After just a few classes, I have learned a lot that I didn't understand about Africa. I did not realize how diverse the people and the land were in Africa. It impressed me to learn that many people in Africa speak more than one language. I know from my experience that learning a new language is difficult. Another thing that caught my attention was to learn that in some part, Africa is a lot more technologically advanced than I would have thought. Africa has many cities that are comparable to cities in the United States. Geographically, I have learned that the continent is more than just the desert we see in the movies. There are vast savannahs and grasslands. The most distinct area is the rain forest. I know it is disappearing due to the actions of humans, but I realized the seriousness of the deterioration once I saw the changes on a map.

The other thing I found really intriguing was the level of civil unrest in some countries. In the country of Sudan, there has been much dispute about the political systems that have been established. Even though some parts of Africa are dealing with conflicts, many parts are living in peace and people are living normal lives.

Blog - May 22
Head Coach Matt Doherty

"Countdown to Africa"

We are four days away from leaving for Africa! The excitement is building, especially for "The Senegalese Three" - Bamba, Papa and Mouhammad! I could see it in their faces as we discussed the trip in our pre-practice huddle. We will arrive in Senegal Monday morning and practice that afternoon then we play Senegal's National Team on Tuesday!! Can't believe it!

Practice has gone well as the guys have worked hard and have improved a great deal since the end of the season. Former players Willie Davis and Jemeil Rich have practiced with us since we are low on bodies. Jon Killen and Derrick Roberts are practicing as well and will make the trip, even though they will not play. Unfortunately, our incoming players can't participate.

We have had a lot of visitors this week at practice, from local high school coaches, former players, to supporters of SMU Basketball. It is good to give people a glimpse of life from the inside of the program. People are impressed with our organization and work ethic. Good to hear!

Pony Up!
Coach Doh

Blog - May 23
Head Coach Matt Doherty


"Did you say practice? We're talking about practice.......practice.......we're talking about practice!"

Those were the infamous words of Allen Iverson of the Philadelphia 76ers when he was playing for Larry Brown.

I happen to love practice and that is what we are getting to do this week before we leave Sunday for Senegal. Our young men have worked extremely hard on the court and have grown as players in a few short months since the conclusion of the season. Here is the breakdown:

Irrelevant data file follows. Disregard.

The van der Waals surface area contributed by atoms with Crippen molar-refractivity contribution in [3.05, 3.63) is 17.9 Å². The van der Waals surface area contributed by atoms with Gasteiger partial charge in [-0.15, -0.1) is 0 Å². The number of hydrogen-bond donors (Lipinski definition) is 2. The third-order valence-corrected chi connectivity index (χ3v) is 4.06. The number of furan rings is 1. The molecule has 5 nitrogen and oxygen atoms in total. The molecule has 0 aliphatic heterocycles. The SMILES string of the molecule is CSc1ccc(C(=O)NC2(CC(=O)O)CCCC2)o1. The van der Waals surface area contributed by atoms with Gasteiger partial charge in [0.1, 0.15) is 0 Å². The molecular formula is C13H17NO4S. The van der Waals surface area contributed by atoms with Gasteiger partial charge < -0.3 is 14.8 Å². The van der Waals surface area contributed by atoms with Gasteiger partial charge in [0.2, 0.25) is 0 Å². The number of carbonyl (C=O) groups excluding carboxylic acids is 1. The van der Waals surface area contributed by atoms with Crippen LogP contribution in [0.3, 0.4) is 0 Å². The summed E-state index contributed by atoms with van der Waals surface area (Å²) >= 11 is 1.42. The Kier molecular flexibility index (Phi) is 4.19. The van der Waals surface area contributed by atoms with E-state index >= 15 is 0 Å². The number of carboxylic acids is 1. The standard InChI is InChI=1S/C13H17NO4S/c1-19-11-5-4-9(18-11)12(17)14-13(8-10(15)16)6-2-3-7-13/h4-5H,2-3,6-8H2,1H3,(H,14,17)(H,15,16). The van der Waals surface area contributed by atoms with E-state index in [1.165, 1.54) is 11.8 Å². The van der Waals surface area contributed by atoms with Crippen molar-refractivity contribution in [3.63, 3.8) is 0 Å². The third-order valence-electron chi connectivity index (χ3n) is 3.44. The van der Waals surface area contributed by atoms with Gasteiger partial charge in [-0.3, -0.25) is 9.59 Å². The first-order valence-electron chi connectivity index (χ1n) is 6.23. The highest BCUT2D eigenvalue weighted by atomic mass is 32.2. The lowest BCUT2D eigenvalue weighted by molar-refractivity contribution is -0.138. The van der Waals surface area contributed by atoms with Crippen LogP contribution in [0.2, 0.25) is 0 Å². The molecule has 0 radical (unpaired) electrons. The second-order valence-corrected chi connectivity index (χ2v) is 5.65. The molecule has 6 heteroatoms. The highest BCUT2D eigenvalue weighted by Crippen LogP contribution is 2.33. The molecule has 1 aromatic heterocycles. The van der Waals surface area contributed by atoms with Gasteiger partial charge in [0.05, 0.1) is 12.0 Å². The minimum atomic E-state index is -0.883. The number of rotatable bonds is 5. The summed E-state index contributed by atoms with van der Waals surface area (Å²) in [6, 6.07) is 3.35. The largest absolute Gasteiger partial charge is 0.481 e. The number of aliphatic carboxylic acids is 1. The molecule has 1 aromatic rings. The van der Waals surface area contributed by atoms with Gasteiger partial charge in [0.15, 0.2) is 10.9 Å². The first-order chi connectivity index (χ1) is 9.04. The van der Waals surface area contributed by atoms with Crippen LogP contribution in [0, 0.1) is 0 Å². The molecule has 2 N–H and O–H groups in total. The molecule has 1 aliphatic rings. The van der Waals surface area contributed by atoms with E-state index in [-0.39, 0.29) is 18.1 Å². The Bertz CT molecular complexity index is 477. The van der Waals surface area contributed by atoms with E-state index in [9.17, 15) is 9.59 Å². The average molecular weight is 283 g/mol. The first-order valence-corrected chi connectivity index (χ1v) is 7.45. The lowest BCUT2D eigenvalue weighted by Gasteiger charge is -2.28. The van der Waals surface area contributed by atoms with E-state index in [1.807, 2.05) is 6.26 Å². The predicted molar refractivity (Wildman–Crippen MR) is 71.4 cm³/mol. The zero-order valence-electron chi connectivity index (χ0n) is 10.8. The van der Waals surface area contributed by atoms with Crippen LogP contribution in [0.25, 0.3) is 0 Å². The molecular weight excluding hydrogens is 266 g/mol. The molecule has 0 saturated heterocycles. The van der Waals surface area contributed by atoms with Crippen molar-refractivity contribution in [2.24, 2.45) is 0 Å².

Bamba Fall - has improved his strength. He is more comfortable using his right hand in the post! This is exciting. I am encouraging him to catch and shoot the face up jumper quicker. He is becoming more physical with his post defense, too.

Mo Faye - he is extremely long and skilled. Mo has a very good feel of the game as he can "see and deliver" a good pass. At 6-9 he is a long wing player who can score and defend.

Papa Dia - his shot is much improved as his "release point" is higher and more over his left eye. His balance is better and Pap is running the floor really well.
Alex Malone - his strength has improved and his "sense of urgency" is much better. He is competing in practice, esp on the defensive end. When he gets more consistent with his jump shot he will be really good.
Ryan Harp - he is still in great condition and plays extremely hard! Defensively, he is one of our best players! The arc on his shot has improved, too. This will help his shooting percentages a great deal.
Mike Walker - he is doing a very good job of handling the ball and making good decisions. He seems much more confident. His leadership skills are surfacing, too.
Robert Nyakundi - he is one of the best shooters I have ever coached. His key is on the defensive end. Once he grasps that, he will play an important role. Robert's conditioning has improved greatly.
Tomasz Kwiatkowski - he is improving before our eyes. TK can run the floor and catch very well. He has a big body and he likes to bang. His ability to pick-and-roll is very good.

Pony Up!
Coach Doh

May 18-24 - Preparation - Class & Practice
May 25 - Dallas to Dakar, Senegal
May 26 - First Practice
May 27 - Visit Goree Island
May 27 - Game 1 (Senegalese Nat. Team)
May 28 - Trip to St. Louis (Bamba/Papa's Home)
May 29 - Clinic 1: at SEEDS Academy
May 30 - Dakar to Johannesburg, South Africa
May 31 - Clinic 2: Vodacom Mandeville Indoor Centre
May 31 - Tour Pretoria (capital of S. Africa)
June 1 - Game 3: vs. South African National Team
June 2 - Tour Soweto
June 2 - Visit Lesedi Cultural Village
June 3 - Safari at Pilanesburg Nat. Park
June 4 - Game 4: South African Club Team
June 5 - Johannesburg, South Africa to Dallas